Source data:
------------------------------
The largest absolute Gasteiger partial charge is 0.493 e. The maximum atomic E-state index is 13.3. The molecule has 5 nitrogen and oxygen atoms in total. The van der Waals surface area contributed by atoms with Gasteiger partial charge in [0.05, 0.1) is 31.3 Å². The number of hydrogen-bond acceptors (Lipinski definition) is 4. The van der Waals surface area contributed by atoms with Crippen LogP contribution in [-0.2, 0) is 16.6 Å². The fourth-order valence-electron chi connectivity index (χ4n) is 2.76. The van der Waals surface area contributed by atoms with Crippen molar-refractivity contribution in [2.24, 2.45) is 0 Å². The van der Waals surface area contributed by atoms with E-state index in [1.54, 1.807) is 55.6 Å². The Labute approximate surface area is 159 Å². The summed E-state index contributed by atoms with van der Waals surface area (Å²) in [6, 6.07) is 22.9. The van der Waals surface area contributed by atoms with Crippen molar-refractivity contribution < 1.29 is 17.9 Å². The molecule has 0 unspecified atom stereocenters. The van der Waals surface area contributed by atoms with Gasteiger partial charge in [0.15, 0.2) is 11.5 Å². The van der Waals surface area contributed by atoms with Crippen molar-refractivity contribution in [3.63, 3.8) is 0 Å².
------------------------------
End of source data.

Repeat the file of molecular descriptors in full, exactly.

The largest absolute Gasteiger partial charge is 0.493 e. The maximum atomic E-state index is 13.3. The molecule has 5 nitrogen and oxygen atoms in total. The van der Waals surface area contributed by atoms with Gasteiger partial charge in [0.05, 0.1) is 31.3 Å². The number of hydrogen-bond acceptors (Lipinski definition) is 4. The van der Waals surface area contributed by atoms with Crippen LogP contribution in [-0.2, 0) is 16.6 Å². The fourth-order valence-electron chi connectivity index (χ4n) is 2.76. The van der Waals surface area contributed by atoms with Crippen molar-refractivity contribution in [2.24, 2.45) is 0 Å². The van der Waals surface area contributed by atoms with E-state index in [1.54, 1.807) is 55.6 Å². The Labute approximate surface area is 159 Å². The summed E-state index contributed by atoms with van der Waals surface area (Å²) in [6, 6.07) is 22.9. The van der Waals surface area contributed by atoms with Crippen molar-refractivity contribution < 1.29 is 17.9 Å². The molecule has 0 unspecified atom stereocenters. The van der Waals surface area contributed by atoms with Gasteiger partial charge in [0.15, 0.2) is 11.5 Å². The van der Waals surface area contributed by atoms with Crippen molar-refractivity contribution in [3.63, 3.8) is 0 Å².